JOHN SCHMITT, SENIOR ECONOMIST, CENTER FOR ECONOMIC AND POLICY RESEARCH: If you go back to the end of the 1970s, about 25 percent of all workers in the United States were in a union at the time, and not coincidentally, about 25 percent of the workforce was also manufacturing back then. So we’ve seen two really big changes over the last 30 or so years. On the one hand, we’ve had a big decline in manufacturing. And on the other hand, we’ve also seen a big decline in unionization in the country. They’re related, [but] one doesn’t necessarily imply the other. But the big decline in the main base of unionization, which is manufacturing, has certainly hit unions hard. Meanwhile, we haven’t created as many union jobs in the service sector, which has been growing a lot, and that’s been part of the problem too. I think that the recession is both a challenge and an opportunity for the labor movement. It’s a challenge because it’s going to put the squeeze more on workers, it’s going to lead to layoffs, and it’s going to lead to economic pessimism. But it really is also an opportunity, because, among other things, what a recession—particularly a recession of a serious magnitude—is going to show is that the economic system that we have is not working well for everybody. So it’s going to give people an opportunity to question whether or not people in charge really know what they’re doing or not. Recessions can work both ways in terms of the impact on a union. On the one hand, the sectors that are going to be affected typically—manufacturing—are fairly well unionized, so there can be a big impact in a negative sense on union membership rates. On the other hand, when workers feel the squeeze, that’s a time when they can most frequently turn to unions to try and help to address their problems. So there could be a push-back in the other direction. So it’s hard to know, and a lot of it actually really depends on the organizational structure and organizational state of the union movement. The other issue is this coming year there’s a big debate in the United States about to take place over something called the Employee Free Choice Act, which is a piece of legislation that would make it much easier for unions to organize workers in the private sector. If that legislation passes, say, early in 2009 and is signed into law by the next president—because certainly the current president isn’t going to sign that kind of legislation—there’s a chance that unions could see a real boost in their membership, because it would be much easier, legally, to organize workers. In particular, the biggest problem is that there are almost no penalties for employers who break the law. So, for example, one of the most common techniques that employers use is to pick out the two or three most prominent workers involved in a union-organizing campaign and simply to fire them. That’s against the law, and employers know that, but they also know that they won’t be found guilty for two or three years, long after the union organizing drive has been wiped out, and the typical fines are something on the order of two or three thousand dollars. So for employers to make this decision is a complete no-brainer. I think one of the biggest ideological victories for the right over the last 30 years is the complete lowering of expectations that Americans have for their rights and the kind of standard of living that they should enjoy. And I think that we see that played out on the union issue, that workers that 25 or 30 or 50 years ago would have had a strong sense of what their rights were and that their rights were being violated have been persuaded that the economy is tough, globalization is tough, there’s not much we can do, and if we’re, you know, losing some of our rights, well, you know, this is really just beyond our control. And I think that is both a cause and a symptom of a lack of union strength in this country. If we had a strong union movement, I think that it would be the kind of thing that can provide some kind of guidance to workers and workers in unions about what their rights are and what kind of expectations they should have about the way the economy functions. The other huge benefit of unionization from a perspective of workers in the United States is that unions do tend to be very supportive of a broad social agenda that benefits workers more broadly. Unions, for example, were at the center of the struggle to have an eight-hour workday and a 40-hour workweek. That benefited not just union workers, obviously; it benefited everybody. Similarly, many unions now are pushing to have a national health insurance system of some sort or other. So the more political-economic clout unions have, the more political clout they’ll have and the better situation there’ll be for pressing for things like paid parental leave or mandatory, legally sanctioned, legally required vacations from employers and other kinds of benefits. Denmark has an unemployment rate that’s lower than the United States. Workers in the very bottom of the Danish labor market make about $20 per hour by US standards. The economy’s doing just fine over there, and the unions aren’t getting in the way. Similarly, we had a much higher unionization rate in the United States from the end of World War II to about the end of the 1970s, and the national growth rate of the US economy was double what it’s been from that period to the present. So there’s not an argument, I think, that unions inherently get in the way of rapid economic growth. There’s not even an argument that they in the past have done that in this country. On the contrary, when we have strong unions, we have rapid growth. And in the period that we’ve seen a decline in unionization rates, the growth rates have actually fallen off.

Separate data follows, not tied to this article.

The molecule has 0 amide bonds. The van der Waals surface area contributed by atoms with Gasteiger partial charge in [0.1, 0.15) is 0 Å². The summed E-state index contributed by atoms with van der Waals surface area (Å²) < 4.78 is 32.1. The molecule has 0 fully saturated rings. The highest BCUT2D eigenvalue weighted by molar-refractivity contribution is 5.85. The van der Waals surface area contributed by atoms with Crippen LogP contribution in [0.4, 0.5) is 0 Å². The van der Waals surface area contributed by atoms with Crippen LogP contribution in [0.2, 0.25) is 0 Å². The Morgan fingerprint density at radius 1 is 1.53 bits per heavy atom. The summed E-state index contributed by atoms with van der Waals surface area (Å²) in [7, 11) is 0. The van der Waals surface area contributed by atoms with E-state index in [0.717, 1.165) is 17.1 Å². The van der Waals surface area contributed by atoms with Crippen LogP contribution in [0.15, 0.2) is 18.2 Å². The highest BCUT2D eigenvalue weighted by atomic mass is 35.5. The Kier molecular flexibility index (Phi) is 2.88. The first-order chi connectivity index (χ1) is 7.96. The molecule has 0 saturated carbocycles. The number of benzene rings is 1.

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John Schmitt

John Schmitt is a senior economist with the Center for Economic and Policy Research in Washington, DC. He has written extensively on economic inequality, unemployment, the new economy, the welfare state, and other topics for both academic and popular audiences. He received an M.Sc. and Ph.D. in economics from the London School of Economics.